‘The Living Daylights’ offers a fascinating insight into the world of Bond, and indeed into that of Fleming. The story first appeared in February 1962 within the pages of the very first glossy colour supplement issued with the Sunday Times. The tale concerns Bond’s mission to mask the escape of a British agent from East Berlin by assassinating a Russian sniper, code-named Trigger, before the sniper can shoot the British agent. Coming as it does towards the end of Fleming’s life, when ill health was beginning to take its toll, the tale is unusually stark and bleak for a Bond story. Gone are the colourful settings of the early novels, replaced by stark interiors and a patch of wasteland strewn with barbed wire that divides East and West Berlin. During the story, Bond reflects upon the brutal nature of his job and displays an intense dislike of the pressures and unpleasant acts it involves – something that would not have occurred in the earlier stories. ‘The Living Daylights’ was filmed, with Timothy Dalton in the lead role, and had its premiere in 1987. Dalton’s portrayal of the character was arguably closer to that of the books than those of Connery and Moore – a little rougher around the edges, and a little less romantic.

Fleming’s original draft of the story, held by the British Library, is revealing in a number of ways. The first few pages are typed, but the later pages are written entirely by hand. From the manuscript we can see firstly that the title for the story was initially ‘Trigger Finger’, and secondly, judging by the number of typos, we can tell that the story was written at great speed. This is quite telling in itself. Fleming maintained the same habits of composition and writing for the Bond stories throughout his life. The first draft of all the novels and short stories would be written in great haste, a quality which gives the books their typically ‘sweeping’ nature in which the reader is carried along by the sheer verve and pace of the writing. Only at a later stage would Fleming revise, rewrite and polish the manuscript, always ensuring, however, that the characteristic ‘Fleming sweep’ was maintained.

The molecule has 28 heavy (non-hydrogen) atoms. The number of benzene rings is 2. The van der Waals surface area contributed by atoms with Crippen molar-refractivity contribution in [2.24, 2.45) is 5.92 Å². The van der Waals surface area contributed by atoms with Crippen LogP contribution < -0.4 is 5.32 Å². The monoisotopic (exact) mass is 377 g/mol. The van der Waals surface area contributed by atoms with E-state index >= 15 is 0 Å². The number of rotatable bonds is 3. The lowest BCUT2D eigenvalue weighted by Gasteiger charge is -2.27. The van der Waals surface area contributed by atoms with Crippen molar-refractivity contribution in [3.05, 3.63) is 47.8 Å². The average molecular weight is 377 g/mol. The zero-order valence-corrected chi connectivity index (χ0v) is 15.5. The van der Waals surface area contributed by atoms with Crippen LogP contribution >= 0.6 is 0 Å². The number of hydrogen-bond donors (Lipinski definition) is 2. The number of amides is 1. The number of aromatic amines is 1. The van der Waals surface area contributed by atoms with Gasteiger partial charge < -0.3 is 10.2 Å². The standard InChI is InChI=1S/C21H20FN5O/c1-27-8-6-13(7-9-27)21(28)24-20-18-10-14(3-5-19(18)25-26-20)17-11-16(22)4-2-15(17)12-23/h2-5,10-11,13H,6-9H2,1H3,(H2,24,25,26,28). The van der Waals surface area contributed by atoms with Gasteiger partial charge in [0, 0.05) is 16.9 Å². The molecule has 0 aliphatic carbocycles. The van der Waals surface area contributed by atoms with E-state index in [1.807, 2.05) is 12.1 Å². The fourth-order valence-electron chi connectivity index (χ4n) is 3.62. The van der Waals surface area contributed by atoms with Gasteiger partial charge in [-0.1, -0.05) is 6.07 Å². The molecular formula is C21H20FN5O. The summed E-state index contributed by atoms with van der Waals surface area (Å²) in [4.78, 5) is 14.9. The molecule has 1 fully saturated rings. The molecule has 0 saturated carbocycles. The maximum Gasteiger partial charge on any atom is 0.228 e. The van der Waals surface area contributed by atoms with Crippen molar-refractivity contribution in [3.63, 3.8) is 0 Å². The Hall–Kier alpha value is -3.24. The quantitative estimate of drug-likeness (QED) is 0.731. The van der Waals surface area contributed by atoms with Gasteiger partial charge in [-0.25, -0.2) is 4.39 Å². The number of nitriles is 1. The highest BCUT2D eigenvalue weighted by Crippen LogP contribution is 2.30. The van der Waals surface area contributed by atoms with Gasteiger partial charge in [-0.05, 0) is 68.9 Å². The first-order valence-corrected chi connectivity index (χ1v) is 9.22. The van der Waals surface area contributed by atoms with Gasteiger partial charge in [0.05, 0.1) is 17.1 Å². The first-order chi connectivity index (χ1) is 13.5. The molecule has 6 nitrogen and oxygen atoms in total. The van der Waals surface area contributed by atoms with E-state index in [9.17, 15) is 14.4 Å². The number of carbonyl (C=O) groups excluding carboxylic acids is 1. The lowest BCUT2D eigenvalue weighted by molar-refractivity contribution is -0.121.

Heroes and villains

So is James Bond a latter-day equivalent to the Romantic heroes from the novels of an earlier age, or is he a symbol of decadence and corruption – a throwback to the days of imperial Britain? The answer is, of course, both.

Bond plays upon our fantasies. He lives a life in which good struggles with evil, and the two are always clearly defined. We may not approve of his methods but he is always on the side of right. Everything in Bond’s world is clear-cut and nothing, certainly not real life, is allowed to intrude. There are no prosaic restraints upon Bond’s time – no relatives to be visited, no children to be collected from school, no bills to be paid. His opponents – Dr No with his mechanical pincers for hands, Rosa Klebb with her poison-tipped knitting needles – are often grotesque, far more at home in comic book fantasies than reality. The Bond books are a world away from the sinister, naturalistic spy novels by the likes of John le Carré and Len Deighton that would come into fashion during the height of the Cold War. That, however, is precisely the foundation of their appeal. James Bond is not real, he is the charismatic and invincible action hero who allows us all to escape real life, albeit briefly. James Bond, in short, allows us to dream.

Contributor: Greg Buzwell

The text in this article is available under the Creative Commons License.